Last week, “Quenching a Thirst for Lion Bones“ by Fiona Macleod appeared in the weekly Mail & Guardian newspaper (South Africa).
This article again highlights the concerns about the emerging lion bone trade facilitated by CITES permits issued by South African authorities, a supply made available by South African captive lion breeders, and the growth of legal but nevertheless “pseudo trophy hunts” engaged in by Laos nationals. It follows on from Pieter’s article “A worrying parallel between rhino poaching and trade in lion bones?" (10th March).
Even without the ongoing catastrophic declines in African lion populations, this new trend is indeed a very worrying development – it could lead to specific poaching of lions for their bones. In 2008, it was estimated that a kilo of lion bones was worth about $10. Two years later in 2010, one kilo was now worth $300, an increase of 2,900%. What are they worth now? Certainly enough to support the trophy fees and associated costs of pseudo trophy hunters from Laos, who bagged at least 54 lion trophies in 2010? And to profit Laotian companies that received 250 kg of lion bones provided by South Africa in 2009? So is a kilo of bones now worth maybe $500? $700? $1000? Nobody yet knows, but a lion probably has about 30kg of bones, so possibly worth $30,000? Certainly enough to stimulate an interest in among the poaching syndicates so effectively working to smuggle elephant ivory and rhino horns from Africa to Asian paymasters.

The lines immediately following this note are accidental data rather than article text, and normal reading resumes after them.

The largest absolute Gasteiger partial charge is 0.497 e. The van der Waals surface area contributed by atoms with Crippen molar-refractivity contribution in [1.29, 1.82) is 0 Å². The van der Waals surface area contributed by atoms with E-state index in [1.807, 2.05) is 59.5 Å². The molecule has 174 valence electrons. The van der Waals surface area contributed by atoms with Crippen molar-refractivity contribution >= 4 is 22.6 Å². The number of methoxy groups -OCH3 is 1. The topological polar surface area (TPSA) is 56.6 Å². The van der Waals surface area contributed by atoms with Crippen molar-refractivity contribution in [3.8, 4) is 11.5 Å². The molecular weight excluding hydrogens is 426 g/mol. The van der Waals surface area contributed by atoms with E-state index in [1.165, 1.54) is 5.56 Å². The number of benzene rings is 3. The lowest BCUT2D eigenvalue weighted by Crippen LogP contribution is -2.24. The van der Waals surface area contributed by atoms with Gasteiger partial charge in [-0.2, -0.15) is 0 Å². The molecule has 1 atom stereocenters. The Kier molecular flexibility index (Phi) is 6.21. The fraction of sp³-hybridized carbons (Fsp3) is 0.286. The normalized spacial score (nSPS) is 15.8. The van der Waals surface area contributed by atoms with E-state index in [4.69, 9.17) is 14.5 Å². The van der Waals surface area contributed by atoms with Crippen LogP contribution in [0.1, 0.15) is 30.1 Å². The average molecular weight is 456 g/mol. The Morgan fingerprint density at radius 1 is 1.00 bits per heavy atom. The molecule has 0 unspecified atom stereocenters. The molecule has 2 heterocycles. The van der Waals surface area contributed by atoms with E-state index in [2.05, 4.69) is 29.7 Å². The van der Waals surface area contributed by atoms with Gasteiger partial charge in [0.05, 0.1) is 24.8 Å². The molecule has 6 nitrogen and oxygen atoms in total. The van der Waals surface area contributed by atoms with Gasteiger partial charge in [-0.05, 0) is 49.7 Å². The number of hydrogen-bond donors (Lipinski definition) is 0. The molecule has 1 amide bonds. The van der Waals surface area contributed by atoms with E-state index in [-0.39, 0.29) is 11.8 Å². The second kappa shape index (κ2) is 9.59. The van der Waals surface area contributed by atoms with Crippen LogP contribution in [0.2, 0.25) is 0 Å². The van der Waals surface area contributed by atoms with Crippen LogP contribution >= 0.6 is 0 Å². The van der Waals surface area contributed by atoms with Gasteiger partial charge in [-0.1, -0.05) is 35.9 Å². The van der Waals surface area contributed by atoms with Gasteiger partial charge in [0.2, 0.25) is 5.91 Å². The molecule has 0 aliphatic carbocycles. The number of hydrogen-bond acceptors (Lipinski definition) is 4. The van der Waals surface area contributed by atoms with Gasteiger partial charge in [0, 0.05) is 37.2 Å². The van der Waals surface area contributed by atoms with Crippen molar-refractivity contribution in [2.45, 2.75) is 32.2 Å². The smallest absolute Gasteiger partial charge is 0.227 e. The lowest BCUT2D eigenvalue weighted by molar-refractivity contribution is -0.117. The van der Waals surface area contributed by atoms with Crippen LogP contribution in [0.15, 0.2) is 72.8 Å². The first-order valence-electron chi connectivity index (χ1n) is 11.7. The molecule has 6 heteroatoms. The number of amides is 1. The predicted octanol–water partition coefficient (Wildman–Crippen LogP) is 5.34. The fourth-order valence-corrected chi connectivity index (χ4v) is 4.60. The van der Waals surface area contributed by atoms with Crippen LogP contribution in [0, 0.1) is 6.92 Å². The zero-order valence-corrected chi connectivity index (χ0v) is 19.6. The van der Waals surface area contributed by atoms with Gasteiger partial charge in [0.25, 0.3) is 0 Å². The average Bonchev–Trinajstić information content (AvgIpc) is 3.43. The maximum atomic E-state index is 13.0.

I’m tempted to say that while South Africa has prided itself on wonderful conservation initiatives that have placed wild species in private hands, many aspects have gone wrong. So I will. South Africa needs to realize that their actions in terms of exports of lion, rhino, and elephant body parts echo negatively across other African range states, and need urgent revision. It might be commerce, but is not conservation.